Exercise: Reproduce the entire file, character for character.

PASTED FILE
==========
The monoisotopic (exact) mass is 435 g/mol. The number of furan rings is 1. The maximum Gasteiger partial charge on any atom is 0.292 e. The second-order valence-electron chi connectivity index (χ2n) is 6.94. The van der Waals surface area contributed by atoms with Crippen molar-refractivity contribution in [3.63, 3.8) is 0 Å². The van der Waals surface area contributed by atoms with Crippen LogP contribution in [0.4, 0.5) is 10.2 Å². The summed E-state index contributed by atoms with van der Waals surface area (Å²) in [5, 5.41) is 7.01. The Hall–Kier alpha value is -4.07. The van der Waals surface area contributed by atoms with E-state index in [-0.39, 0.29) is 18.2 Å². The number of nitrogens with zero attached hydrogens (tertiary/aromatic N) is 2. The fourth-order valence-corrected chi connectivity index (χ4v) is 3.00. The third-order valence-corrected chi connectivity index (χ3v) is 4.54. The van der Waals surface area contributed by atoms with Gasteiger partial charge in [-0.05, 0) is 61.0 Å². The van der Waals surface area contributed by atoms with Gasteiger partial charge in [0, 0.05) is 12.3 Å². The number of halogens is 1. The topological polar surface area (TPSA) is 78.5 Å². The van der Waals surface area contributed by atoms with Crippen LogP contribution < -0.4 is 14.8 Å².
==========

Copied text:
The monoisotopic (exact) mass is 435 g/mol. The number of furan rings is 1. The maximum Gasteiger partial charge on any atom is 0.292 e. The second-order valence-electron chi connectivity index (χ2n) is 6.94. The van der Waals surface area contributed by atoms with Crippen molar-refractivity contribution in [3.63, 3.8) is 0 Å². The van der Waals surface area contributed by atoms with Crippen LogP contribution in [0.4, 0.5) is 10.2 Å². The summed E-state index contributed by atoms with van der Waals surface area (Å²) in [5, 5.41) is 7.01. The Hall–Kier alpha value is -4.07. The van der Waals surface area contributed by atoms with E-state index in [-0.39, 0.29) is 18.2 Å². The number of nitrogens with zero attached hydrogens (tertiary/aromatic N) is 2. The fourth-order valence-corrected chi connectivity index (χ4v) is 3.00. The third-order valence-corrected chi connectivity index (χ3v) is 4.54. The van der Waals surface area contributed by atoms with Gasteiger partial charge in [-0.05, 0) is 61.0 Å². The van der Waals surface area contributed by atoms with Gasteiger partial charge in [0, 0.05) is 12.3 Å². The number of halogens is 1. The topological polar surface area (TPSA) is 78.5 Å². The van der Waals surface area contributed by atoms with Crippen LogP contribution < -0.4 is 14.8 Å².